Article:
GLAZER v. HONEYWELL INTERNATIONAL, INC., No. 2:2016cv07714 - Document 8 (D.N.J. 2017)

Court Description: OPINION. Signed by Judge John Michael Vazquez on 5/10/17. (DD, )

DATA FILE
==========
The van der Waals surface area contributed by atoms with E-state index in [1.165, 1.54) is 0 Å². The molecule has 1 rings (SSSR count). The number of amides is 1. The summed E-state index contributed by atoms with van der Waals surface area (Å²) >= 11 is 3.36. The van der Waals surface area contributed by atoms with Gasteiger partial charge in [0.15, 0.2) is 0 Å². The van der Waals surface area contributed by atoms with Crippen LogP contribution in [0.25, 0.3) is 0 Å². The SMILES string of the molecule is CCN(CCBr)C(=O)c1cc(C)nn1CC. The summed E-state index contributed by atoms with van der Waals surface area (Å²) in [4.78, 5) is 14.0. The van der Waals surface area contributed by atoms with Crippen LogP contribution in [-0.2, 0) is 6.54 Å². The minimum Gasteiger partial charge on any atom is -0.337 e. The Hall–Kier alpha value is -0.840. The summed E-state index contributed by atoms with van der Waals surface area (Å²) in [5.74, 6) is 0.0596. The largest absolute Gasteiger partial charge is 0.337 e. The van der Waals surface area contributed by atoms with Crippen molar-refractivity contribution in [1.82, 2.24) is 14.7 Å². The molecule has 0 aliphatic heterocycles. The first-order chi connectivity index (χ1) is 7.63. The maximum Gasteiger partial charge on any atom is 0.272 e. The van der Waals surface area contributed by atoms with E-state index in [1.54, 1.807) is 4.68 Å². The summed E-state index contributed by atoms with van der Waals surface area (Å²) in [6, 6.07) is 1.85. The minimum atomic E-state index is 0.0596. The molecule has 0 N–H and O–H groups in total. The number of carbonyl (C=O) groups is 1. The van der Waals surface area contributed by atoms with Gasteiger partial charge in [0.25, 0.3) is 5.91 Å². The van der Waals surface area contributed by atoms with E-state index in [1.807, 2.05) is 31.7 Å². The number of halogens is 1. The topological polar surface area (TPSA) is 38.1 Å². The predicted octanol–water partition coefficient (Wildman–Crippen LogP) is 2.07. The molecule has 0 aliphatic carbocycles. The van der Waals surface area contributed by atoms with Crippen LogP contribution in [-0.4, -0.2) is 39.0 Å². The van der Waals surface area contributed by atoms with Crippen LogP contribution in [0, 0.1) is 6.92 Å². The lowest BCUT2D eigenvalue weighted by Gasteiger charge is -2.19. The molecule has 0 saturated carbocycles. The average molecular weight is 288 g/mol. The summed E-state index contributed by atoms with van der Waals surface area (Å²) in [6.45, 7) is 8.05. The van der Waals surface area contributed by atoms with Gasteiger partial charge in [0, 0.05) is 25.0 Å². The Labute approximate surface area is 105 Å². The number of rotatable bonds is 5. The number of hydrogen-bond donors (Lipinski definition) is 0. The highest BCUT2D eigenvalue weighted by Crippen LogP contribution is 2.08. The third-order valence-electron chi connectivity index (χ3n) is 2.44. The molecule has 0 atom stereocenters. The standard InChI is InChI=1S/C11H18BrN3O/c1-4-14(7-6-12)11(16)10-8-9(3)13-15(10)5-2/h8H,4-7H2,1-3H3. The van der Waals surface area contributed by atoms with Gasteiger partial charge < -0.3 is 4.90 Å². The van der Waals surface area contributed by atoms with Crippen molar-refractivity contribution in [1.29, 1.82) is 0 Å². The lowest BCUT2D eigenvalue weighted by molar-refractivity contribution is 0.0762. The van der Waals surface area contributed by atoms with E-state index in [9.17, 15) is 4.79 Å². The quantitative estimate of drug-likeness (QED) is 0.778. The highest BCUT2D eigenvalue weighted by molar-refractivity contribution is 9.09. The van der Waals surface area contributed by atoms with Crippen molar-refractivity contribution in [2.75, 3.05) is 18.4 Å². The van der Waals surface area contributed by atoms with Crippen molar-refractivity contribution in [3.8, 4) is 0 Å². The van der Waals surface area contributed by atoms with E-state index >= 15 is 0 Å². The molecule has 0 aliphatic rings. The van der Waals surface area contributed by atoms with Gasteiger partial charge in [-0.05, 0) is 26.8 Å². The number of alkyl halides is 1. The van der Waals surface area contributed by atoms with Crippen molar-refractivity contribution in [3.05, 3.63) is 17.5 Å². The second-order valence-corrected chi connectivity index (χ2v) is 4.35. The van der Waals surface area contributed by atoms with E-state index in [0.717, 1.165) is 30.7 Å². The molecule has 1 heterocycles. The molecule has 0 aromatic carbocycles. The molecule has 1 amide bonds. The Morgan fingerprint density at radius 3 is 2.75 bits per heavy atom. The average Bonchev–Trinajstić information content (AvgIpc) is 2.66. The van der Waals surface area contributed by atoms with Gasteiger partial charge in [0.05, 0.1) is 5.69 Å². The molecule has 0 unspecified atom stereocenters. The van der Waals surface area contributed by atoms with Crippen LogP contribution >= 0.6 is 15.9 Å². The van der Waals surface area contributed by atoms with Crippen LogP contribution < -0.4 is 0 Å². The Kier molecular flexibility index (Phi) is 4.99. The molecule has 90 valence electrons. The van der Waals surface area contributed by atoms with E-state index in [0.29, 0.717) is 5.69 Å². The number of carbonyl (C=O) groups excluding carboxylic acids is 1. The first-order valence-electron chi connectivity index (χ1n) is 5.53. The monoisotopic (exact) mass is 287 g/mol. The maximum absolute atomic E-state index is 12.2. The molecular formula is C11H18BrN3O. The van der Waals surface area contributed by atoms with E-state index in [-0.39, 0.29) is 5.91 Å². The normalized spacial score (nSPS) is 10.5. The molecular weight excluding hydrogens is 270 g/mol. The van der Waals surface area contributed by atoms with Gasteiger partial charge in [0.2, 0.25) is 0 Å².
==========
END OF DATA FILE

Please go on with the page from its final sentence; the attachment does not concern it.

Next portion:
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NOT FOR PUBLICATION KENNETH GLAZER, INDIVIDUALLY AND AS ADMINISTRATOR OF THE ESTATES OF LAURENCE GLAZER AND JANE GLAZER, DECEASED, Civil Action No. 16-77 14 OPINION Plaintiff V. HONEYWELL INTERNATIONAL. INC., Defendant. John Michael Vazguez, U.S.D.J. I. INTRODUCTION This matter comes before the Court on Plaintiff Kenneth Glazer’s (“Plaintiff’)1 motion to remand to state court. Defendant Honeywell International, Inc. (“Defendant” or “Honeywell”) opposes this motion.2 This motion was decided without oral argument pursuant to Federal Rule This case is brought by Kenneth Glazer, the son of Laurence and Jane Glazier, both individually as well as on behalf of each of his parents’ estates. 2 Plaintiffs brief in support of his motion to remand will be referred to hereinafter as “P1. Br.” (D.E. 3), Defendant’s opposition to Plaintiffs brief will be referred to hereinafter as “Def. Opp’n” (D.E. 4), and Plaintiffs reply brief in support of his motion to remand will be referred to hereinafter as “P1. R.Br.” (D.E. 5). 1 UNITED STATES DISTRICT COURT DISTRICT OF NEW JERSEY of Civil Procedure 78 and Local Civil Rule 78.1. The Court has considered the parties’ submissions, and for the reasons stated below, Plaintiffs’ motion is granted. FACTS3 AND PROCEDURAL HISTORY II. On September 5, 2014, Larry and Jane Glazer (the “Glazers”) departed from Greater Rochester International Airport in Rochester, New York, in their Socata TBM 900 aircraft (the “Aircraft”). Compi. ¶ 15. Larry Glazer was piloting as they headed to Naples Municipal Airport in Naples, Florida. Id. The trip was allegedly going to occur primarily over land rather than veering over the Atlantic Ocean. While flying over land at an altitude of 28,000 feet, the cabin pressurization system failed, causing a sudden loss of cabin pressure. Id. ¶J 18-19. Larry then reported “an indication that is not correct on the plane” to air traffic control (“ATC”) and requested to descend to an altitude of 18,000 feet. Id. ¶ 20. Larry was cleared to turn the Aircraft and descend to 20,000 feet. Id. ¶ 22. As Larry continued communicating with ATC, his “speech began to slow down, he started to slur his words, and he eventually became unresponsive.” Id. ¶ 23. Subsequently, military aircrafts were dispatched to intercept the Glazers’ Aircraft. and one of the military pilots saw Larry Glazer unconscious in the pilot seat while the flight was still over land. Id. ¶J 26-27. The Aircraft then flew over the Atlantic, continued into Cuban airspace, and eventually began to descend after its engine ran out of fuel. Id. the ocean northeast of Port Antonio, Jamaica. Id. ¶ 28. The Aircraft crashed into ¶ 30. On August 30, 2016, Plaintiff filed a complaint in the Next York State Supreme Court for Monroe County in Rochester, New York, alleging claims of negligence and products liability The facts of this matter derive from Plaintiffs Complaint (“Compl.”). D.E. 1-1. In ruling on a motion to remand, “the district court must assume as true all factual allegations of the complaint.” Steel Valley Auth. v. Union Switch & Signal Div., 809 F.2d 1006, 1010 (3d Cir. 1987). 2 against numerous Defendants including Honeywell (the manufacturer of thermal sensors used in the Aircraft’s cabin pressurization system). D.E. 1., Ex. A. Plaintiff also filed a Complaint against Honeywell in the Superior Court of New Jersey, Morris County (“the New Jersey Action”) on September 2, 2016. The New Jersey Action was filed in case Plaintiff did not have jurisdiction over Honeywell in New York. The New Jersey Action alleges causes of action for the defective cabin pressurization system based on (1) strict liability; (2) negligence; and (3) breach of implied warranties. Defendant subsequently removed the New Jersey Action to this Court, invoking admiralty jurisdiction pursuant to the Death on the High Seas Act, 46 U.S.C. § 30302 (“DOHSA”). D.E. i. Plaintiff now moves to remand. III. LAW AND ANALYSIS A. Standard of Review A motion to remand is governed by 28 U.S.C. § 1447(c), which provides that removed cases shall be remanded “[i]f at any time before final judgment it appears that the district court lacks subject matter jurisdiction.” Initially when a case is filed in state court, a defendant may remove any action over which the federal courts havejurisdiction. 28 U.S.C. § 1441(a). The party removing the action has the burden of establishing federal jurisdiction. Steel Valley Auth. v. Union Switch & Signal Div., 809 F.2d 1006, 1010 (3d Cir. 1987). This burden is heavy, since removal statutes are “strictly construed against removal and all doubts should be resolved in favor of remand.” Id. In short, any doubts regarding whether removal jurisdiction is proper should be resolved against federal jurisdiction, for removal to be proper, a federal court must have original jurisdiction, that is, the removed claims must arise from a “right or immunity created by the DOHSA permits a civil action to be filed when the death of any person “caused by wrongful act, neglect or default occurring on the high seas beyond 3 nautical miles from the shore of the United States[.]” 46 U.S.C. § 30302. ‘ 3 Constitution or laws of the United States.” Concepcion v. CFG Health Sys. LLC, No. 13-0208 1, 2013 WL 5952042, at *2 (D.N.J. Nov. 6, 2013); see also 28 U.S.C. § 1331 (“The district courts shall have original jurisdiction of all civil actions arising under the Constitution, laws, or treaties of the United States.”). “If at any time before final judgment it appears that the district court lacks subject matter jurisdiction, the case shall be remanded.” 28 U.S.C.A. § 1447(c). B. Discussion Plaintiff sets forth two primary arguments in support of his motion for remand. First, Plaintiff argues that DOHSA does not apply when the “wrongful act, neglect or default” occurred overland, as is the case here. P1. Br. at 7-13. Second, Honeywell cannot remove its case to federal court pursuant to DOHSA. alleges Plaintiff Id. at 13. According to Plaintiff, the Court lacks jurisdiction due to the savings-to-suitors clause in 28 U.S.C. § 1333, which “has protected the right of plaintiffs injured at sea to bring their cases in state court.” Id. at 2. Thus, Plaintiff argues that “DOHSA and other maritime claims property brought in state court are not removable absent an independent ground for federal jurisdiction.” Id. Defendant responds that DOHSA is governed by the site of the crash, which occurred over three nautical miles beyond the United States shore, and therefore DOHSA applies. Def. Opp’n at 4-8. Additionally, Defendant argues that the 2011 amendment to 28 U.S.C. § 1441(a) “removed the antiquated requirement of an independent basis for jurisdiction.” Id. at 9. Therefore, DOHSA, along with the diversity of the parties, makes subject-matter jurisdiction proper according to Honeywell. Id. at 10. Because the Court finds Plaintiffs second argument dispositive, it does not reach the applicability of DOHSA. As a result, the following analysis concerns only the issue of whether 4 Honeywell can remove a DOHSA claim to federal court absent an alternative basis for federal jurisdiction when Honeywell was sued in its home jurisdiction. A federal court must find that a statutory and constitutional basis for jurisdiction exists in order to adjudicate a dispute. Dttmansky v. United States, 486 F. Supp. 1078, 1082 (D.N.J. 1980). Article III Section 2 of the United States Constitution grants federal courts jurisdiction over “all cases of admiralty and maritime jurisdiction.” U.S. Const. art. III § 2. Article III empowers (i) Congress to confer admiralty and maritime jurisdiction on the tribunals inferior to the Supreme Court, (ii) the federal courts to draw on the substantive law inherent in maritime jurisdiction and continue to develop it, and (iii) Congress to revise and supplement the maritime law within the limits of the constitution. Gregoire v. Enter. Marine Servs., LLC, 38 F. Supp. 3d 749, 754 (E.D. La. 2014) (citing Romero v. Int’l Terminal Operating Co., 358 U.S. 354, 360-61 (1959)). Thus, “[w]hile the constitution granted the judicial power over admiralty matters to the Supreme Court, Congress statutorily made admiralty matters cognizable within lower federal courts’ jurisdiction in the Judiciary Act of 1789.” Id. at 754-55. Section 9 of the Judiciary act “established federal courts for the administration of maritime law” and “recognized that some remedies in matters maritime had been traditionally administered by common-law courts of the original States.”5 Romero, 358 U.S. at 362. This recognition was documented in the “savings to suitors” clause, which qualified the jurisdictional grant by “saving to suitors, in all cases, the right of a common law remedy, where the common law is competent to give it.” Gregoire, 3$ F. Supp. 3d at 755 (citing Cli. 20, § 9, 1 Stat. 76—77). The Judiciary Act was amended in 1875, however federal court jurisdiction over admiralty claims has remained unchanged to the present day. See Romero, 358 U.S. at 361. 5 Congress has since codified the admiralty jurisdictional grant in 28 U.S.C. § 1333, which provides: The district courts shall have original jurisdiction, exclusive of the courts of the States, of: (1) Any civil case of admiralty or maritime jurisdiction, saving to suitors in all cases all other remedies to which they are otherwise entitled. (emphasis added). “Subsection (1) is referred to as the ‘saving to suitors’ clause and permits plaintiffs who have inpersonam actions to file their claims as ordinary civil actions or as admiralty actions.” Sea-Land Serv., inc. V. J & Wlmp./Exp., Inc., 976 F. Supp. 327, 329 (D.N.J. 1997). Thus, Section 1333 preserves concurrent jurisdiction for admiralty actions in state and federal court. Romero, 358 U.S. at 372; Gregoire, 38 F. Supp. 3d at 764 (noting that “Congress carefully wrought Section 1333 to balance interests of federalism and recognize historical development of maritime law in state courts by including the saving to suitors clause.”). This concurrent jurisdiction applies to claims brought pursuant to DORSA. See Ryan v. Hercules Offshore, Inc., 945 F. Supp. 2d 772, 778 (S.D. Tex. 2013) (“Like admiralty claims, state and federal district courts have concurrent original jurisdiction over DOHSA claims.”); Pierpoint v. Barnes, 892 F. Supp. 60, 61 (D. Conn. 1995). There are distinctions for litigants based on whether they pursue a maritime suit under admiralty jurisdiction in federal court or at common law in state court. Gregoire, 38 F. Supp. 3d at 756-57. Most importantly, “[a] chief advantage of filing suits at common law is the availability of a jury trial, as guaranteed by the Seventh Amendment, which is a remedy generally unavailable to suits in admiralty.” id. at 757. As noted, federal jurisdiction is governed by 28 U.S.C. § 1441. Originally, Section 1441(b) provided that: Any civil action of which the district courts have original jurisdiction founded on a claim or right arising under the 6 Constitution, treaties or laws of the United States shall be removable without regard to the citizenship or residence of the parties. Any other site/i action shall be removable only if none of the parties in interest properly joined and served as defendants is a citizen of the State in which such action is brought. 28 U.S.C. § 1441 (2006) (emphasis added). In Romero, the Supreme Court concluded that admiralty cases do not fall within § 1331’s federal question jurisdiction and therefore are not removable absent an independent basis for jurisdiction. 358 U.S. at 368. Courts interpreted this to mean that admiralty cases were properly classified as “any such action[s],” and not under the first sentence of § 1441. Lu Junhong v. Boeing Co., 792 F.3d 805, $17 (7th Cir. 2015). This is because “when a maritime claim is filed in state court under the [s]avings{-]to[-s]uitors [c]lause, it is transformed into a case at law, as opposed to admiralty.” Sanders v. &tmbrian Consultants (CC) Am., Inc., 132 F. Supp. 3d 853, 858 (S.D. Tex. 2015). Since a matter is brought pursuant to common law when filed in state court, federal district courts no longer have jurisdiction over such claims. Id. Thus, “plaintiffs who elect to litigate a common-law maritime claim in state court are entitled to keep their preferred forum, when the defendant is a citizen of the forum state, unless some other jurisdictional grant also applies and permits removal.” Lit Jttnhong, 792 F.3d at 817. Therefore, pursuant to Section 1333, admiralty cases did not provide an independent basis to remove under Section 1441 prior to its amendment. See Romero, 358 U.S. at 368. “Specifically, courts have held that admiralty cases are removable only if diversity of citizenship exists (and the defendant is not a citizen of the forum state), or the plaintiff also brought some other federal claim such that supplemental jurisdiction could be extended over the admiralty claim.”6 forde v. The condition that a defendant not be a citizen of the forum state, which is called the “forum defendant rule,” bars home-state defendants from removing suits based purely on diversity. While courts applied this rule to the original version of Section 1441, it was not explicit in the rule until the 2011 amendment. 6 7 Hornblower NY, LLC, No. 16-4028, 2017 WL 1078585, at *3 (S.D.N.Y. Mar. 20, 2017) (internal citations omitted); Sea-Land Ser’., Inc., 976 F. Supp. at 329—30 (“[A]dmiralty, in and of itself, does not create federal question jurisdiction so that a claim filed in state court can be removed to a district court.”). This is true for claims brought pursuant to DOHSA, since they “arise exclusively in admiralty.” Fierpoint, 892 F. Supp. at 61; Speranza v. Leonard, 925 F. Supp. 2d 266,271 (D. Conn. 2013) (holding that “[DOHSA] cases arise in admiralty and thus do not provide federal question jurisdiction such that removal is proper.”). In short, prior to the 2011 amendment to Section 1441, a diversity defendant, who was a citizen in the state in which it was sued, could not remove the case to federal court solely based on admiralty jurisdiction. The defendant needed another, separate basis for federal jurisdiction to properly remove the matter. The question now raised is whether the 2011 amendment changed this long-standing rule? In 2011, Congress amended Section l441(b)(2) to read: A civil action otherwise removable solely on the basis of the jurisdiction under section 1332(a) of this title may not be removed if any of the parties in interest properly joined and served as defendants is a citizen of the State in which such action is brought. 28 U.S.C. § 1441(b) (2011). Unlike its predecessor, the amended statute no longer distinguishes between claims “arising under the Constitution, treaties or laws of the United States” and “other such action[s].” The Third Circuit has not addressed the 2011 amendment in the context of admiralty jurisdiction. Courts in other jurisdictions that have decided the issue tend to apply a two-pronged approach which reviews (1) whether the amendment was procedural or substantive; and (2) *5. whether it displaced the savings-to-suitors clause. See, e.g., forde, 2017 WL 1078585, at Sanders v., 132 F. Supp. 3d at 85$. 8 Numerous courts have determined that the 2011 amendment was procedural only, and therefore it does not affect the substance of federal court jurisdiction. See, e.g., Gregoire, 38 F. Supp. 3d at 762 (referring to the 2011 amendment as a “clarification” of Section 1441(b)); Nassau Cly. Bridge Auth. Olsen. 130 F. Supp. 3d 753, 763 (E.D.N.Y. 2015) (holding that Congress’s intention in amending Section 1441 was “procedural, not substantive”). In doing so, courts have relied on the legislative history to the amendment. H.R.Rep. No. 112—10 (“Section 103(a)(3) places the provisions that apply to diversity actions under one subsection. This change is intended to make it easier for litigants to locate the provisions that apply uniquely to diversity removal.”). The courts have added that if Congress had intended to make such a sea change to the existing law, it would have so indicated. See Nassau Cty. Bridge Auth., 130 F. Supp. 3d at 763. Also, many courts have concluded that the amendment did not displace the savings-tosuitors clause. See, e.g., Gregoire, 38 F. Supp. 3d at 764 (finding that the amendment “in no way modified the long-standing rule that general maritime law claims require some other non-admiralty source ofjurisdiction to be removable”); forde, 2017 WL 1078585, at *5 (“There is no indication in the legislative history of the 2011 amendments to § 1441 that Congress had intended to remove or alter the savings[-]to[-]suitors clause.”) (internal quotation marks omitted). Defendant relies largely on two cases to support its position that the 2011 amendment made admiralty cases removable even when there is not another basis for jurisdiction, Ryan v Hercules Offshore, Inc., 945 F. Supp. 2d 772 (S.D. Tex. 2013) and Lit Junhong v. Boeing Co., 792 F.3d 803 (7th Cir. 2015). Def. Opp’n at 8-11. In Ryan, Judge Miller determined that the 2011 amendment The parties also dispute a single page Order issued by Judge Bumb in Olmo Atlantic City Parasail, No. 13-4923, D.E. 16 (D.N.J. Jan. 24, 2014). Compare P1. Br. at 17 n.1 wit/i Def. Opp’n at 10. This single page Order issued by Judge Blum does not address Section 1441 or the savingsto-suitors clause of Section 1333 and therefore does not offer guidance on the issue. ‘. 9 altered the removability of maritime claims, making them removable to federal court without an independent jurisdictional basis. 945 F. Supp. 2d at 777. In so holding, Judge Miller reasoned that the 2011 amendment to Section 1441(b) constituted a substantial change in traditional removal jurisdiction, and since Section 1333 confers original jurisdiction on federal courts regarding admiralty claims, Congress intended to make all admiralty claims removable with the amendment. Id. at 777-78. Two years later in Sanders, Judge Miller had an opportunity to revisit the issue. 132 F. Supp. 3d at 857. While Judge Miller stated that “Ryan was properly decided on the facts and arguments presented in that case,” he also noted that in Sanders, the plaintiff raised the additional argument (not raised in Ryan) that the savings-to-suitors clause applied. Id. at 858. The Sanders court held that “when a maritime claim is filed in state court sunder the {s]avings[-]to[-s]uitors {c]lause, it is transformed into a case at law, as opposed to admiralty.” Id. Therefore, Sanders held that federal district courts do not have original jurisdiction over claims filed pursuant to the savings-to-suitors clause when the case involves an at-home defendant an no other independent basis for federal jurisdiction exists. Id. In other words, when Judge Miller had the occasion in Sanders to focus on the effect of the savings-to-suitors clause, he concluded that the 2011 amendment to Section 1441 did not change the long-standing rule concerning admiralty jurisdiction in federal court. Defendant also points to Lu Junhong, 792 f.3d at 817-18. In Lu Jitnhong, the plaintiffs argued that the 2011 amendment to Section 1441 did not change the long-standing rule in admiralty cases. Id. at 817. The Seventh Circuit disagreed. Id. After reviewing Section 1441 both pre- and post-amendment, the Lit Junhong court concluded that the 2011 “amendment limits the ban on removal by a home-state defendant to suits under the diversity jurisdiction.” Id. In other words, 10 according to the Fifth Circuit, the long-standing rule concerning admiralty cases did not survive the amendment. However, the fifth Circuit also noted that the plaintiffs provided no basis for their argument. Id. (“Plaintiffs’ brief asserts: ‘admiralty jurisdiction does not provide a basis for removal absent an independent basis for federal jurisdiction. ..‘ There plaintiffs stop; they don’t explain why.”) (citations omitted). As a result, the panel in Lu Junhong added the following caveat to its decision: Perhaps it would be possible to argue that the savings-to-suitors clause itself forbids removal, without regard to any language in § 1441. But plaintiffs, who have not mentioned the savings-to-suitors clause, do not make such an argument. We do not think that it is the sort of contention about subject-matter jurisdiction that a federal court must resolve even if the parties disregard it. Our conclusion that § 1331(1) supplies admiralty jurisdiction shown that subjectmatter jurisdiction exists. Plaintiffs thus could have filed these suits direct in federal court (as many victims of this crash did). If the saving-to-suitors clause allows them to stay in state court even after the 2011 amendment, they are free to waive or forfeit that right. Id. at $18. Thus, the Lit Jttnhong court never addressed whether the savings-to-suitors clause survived the 2011 amendment to Section 1441. In that case, the plaintiffs failed to raise the argument, and the Fifth Circuit determined that it was not an issue that it would address situ sponte and that the issue could be waived (because federal courts had concurrent subject-matter jurisdiction). Of course, this Court camiot predict with any certainty how the fifth Circuit will rule when faced with the savings-to-suitors clause argument. Perhaps the circuit will follow the reasoning of Judge Miller when he performed a substantive review of the issue in Sanders. Perhaps not. In any case, the Fifth Circuit’s decision is not binding precedent on this Court. Moreover, the Court does not find the Fifth Circuit’s decision persuasive in this matter because the Lit Jitnhong court expressly 11 indicated that they were not considering the savings-to-suitors clause issue, the very argument which Plaintiff raises in this case. Thus, the two cases primarily relied on by Honeywell do not strongly support its position: Ryan because the same judge later changed course in Sanders, and Lit Junhong because the panel did not rule on the relevant issue. The Court therefore concludes that the amendment to Section 144 1(b) did not disturb the settled principle that Section 1331(1)’s savings-to-suitors clause allows a plaintiff to prevent removal where the only basis for federal jurisdiction is admiralty. First, the Court agrees that the 2011 amendment was procedural in nature. Second, this amendment did not displace the savingsto-suitors clause. The lengthy history of the savings-to-suitors clause would require a more explicit direction from Congress in order to overturn centuries of precedent. See Cassidy v. Mttrrav, 34 F. Supp. 3d 579, 584 (D. Md. 2014) (finding that “[t]he Court is not inclined to reject decades of well-established law to adopt an unsettled attempt to alter the course of removal procedures without clear, binding, precedent:”). Given that the Third Circuit has not weighed in on this issue, and Defendant has the burden to establish federal jurisdiction, this Court joins the other courts that have reached the conclusion that the 2011 amendment did not displace the savings-to-suitors clause and therefore admiralty jurisdiction does not provide an independent basis for removal. See, e.g., Forde, 2017 WL 1078585, at *5; Langlois v. Kirby Inland Marine, LP, 139 F. Supp. 3d 804, 814 (M.D. La. 2015); Nassau Cty. Bridge Auth., 130 F. Supp. 3d at 763; Gregoire, 38 F. Supp. 3d at 764; Cassidy, 34 F. Supp. 3d at 583. Therefore, this Court grants Plaintiffs motion to remand this matter to state court. IV. CONCLUSION For the reasons set forth above, Plaintiffs’ motion to remand is GRANTED. An appropriate Order accompanies this Opinion. 12 Dated: May 10, 2017 t John Michael Vazqu4kSp.J. 13